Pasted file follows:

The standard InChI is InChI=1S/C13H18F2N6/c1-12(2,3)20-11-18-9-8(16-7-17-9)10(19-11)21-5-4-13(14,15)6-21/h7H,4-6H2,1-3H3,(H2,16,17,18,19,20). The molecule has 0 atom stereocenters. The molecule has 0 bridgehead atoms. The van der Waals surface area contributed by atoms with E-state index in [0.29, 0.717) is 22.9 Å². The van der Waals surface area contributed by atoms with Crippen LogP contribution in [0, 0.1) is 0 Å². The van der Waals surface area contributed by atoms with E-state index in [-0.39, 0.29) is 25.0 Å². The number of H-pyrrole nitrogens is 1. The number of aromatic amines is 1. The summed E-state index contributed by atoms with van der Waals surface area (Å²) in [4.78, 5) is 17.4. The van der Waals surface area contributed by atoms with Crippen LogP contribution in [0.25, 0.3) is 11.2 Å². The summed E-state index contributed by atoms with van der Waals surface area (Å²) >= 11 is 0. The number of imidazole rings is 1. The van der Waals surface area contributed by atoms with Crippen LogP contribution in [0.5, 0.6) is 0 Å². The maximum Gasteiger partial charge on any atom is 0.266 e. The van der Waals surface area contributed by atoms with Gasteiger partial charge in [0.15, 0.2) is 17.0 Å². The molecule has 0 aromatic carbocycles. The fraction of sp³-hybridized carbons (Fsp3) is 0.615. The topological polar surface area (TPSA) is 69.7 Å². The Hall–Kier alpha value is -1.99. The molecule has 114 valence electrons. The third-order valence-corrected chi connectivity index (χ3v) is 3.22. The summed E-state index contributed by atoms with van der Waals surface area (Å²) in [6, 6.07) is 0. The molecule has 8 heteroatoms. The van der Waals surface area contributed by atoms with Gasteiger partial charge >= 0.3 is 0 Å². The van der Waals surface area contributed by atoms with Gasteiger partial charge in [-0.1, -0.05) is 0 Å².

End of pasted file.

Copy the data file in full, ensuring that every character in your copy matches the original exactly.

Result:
The standard InChI is InChI=1S/C13H18F2N6/c1-12(2,3)20-11-18-9-8(16-7-17-9)10(19-11)21-5-4-13(14,15)6-21/h7H,4-6H2,1-3H3,(H2,16,17,18,19,20). The molecule has 0 atom stereocenters. The molecule has 0 bridgehead atoms. The van der Waals surface area contributed by atoms with E-state index in [0.29, 0.717) is 22.9 Å². The van der Waals surface area contributed by atoms with Crippen LogP contribution in [0, 0.1) is 0 Å². The van der Waals surface area contributed by atoms with E-state index in [-0.39, 0.29) is 25.0 Å². The number of H-pyrrole nitrogens is 1. The number of aromatic amines is 1. The summed E-state index contributed by atoms with van der Waals surface area (Å²) in [4.78, 5) is 17.4. The van der Waals surface area contributed by atoms with Crippen LogP contribution in [0.25, 0.3) is 11.2 Å². The summed E-state index contributed by atoms with van der Waals surface area (Å²) >= 11 is 0. The number of imidazole rings is 1. The van der Waals surface area contributed by atoms with Crippen LogP contribution in [0.5, 0.6) is 0 Å². The maximum Gasteiger partial charge on any atom is 0.266 e. The van der Waals surface area contributed by atoms with Gasteiger partial charge in [0.15, 0.2) is 17.0 Å². The molecule has 0 aromatic carbocycles. The fraction of sp³-hybridized carbons (Fsp3) is 0.615. The topological polar surface area (TPSA) is 69.7 Å². The Hall–Kier alpha value is -1.99. The molecule has 114 valence electrons. The third-order valence-corrected chi connectivity index (χ3v) is 3.22. The summed E-state index contributed by atoms with van der Waals surface area (Å²) in [6, 6.07) is 0. The molecule has 8 heteroatoms. The van der Waals surface area contributed by atoms with Gasteiger partial charge >= 0.3 is 0 Å². The van der Waals surface area contributed by atoms with Gasteiger partial charge in [-0.1, -0.05) is 0 Å².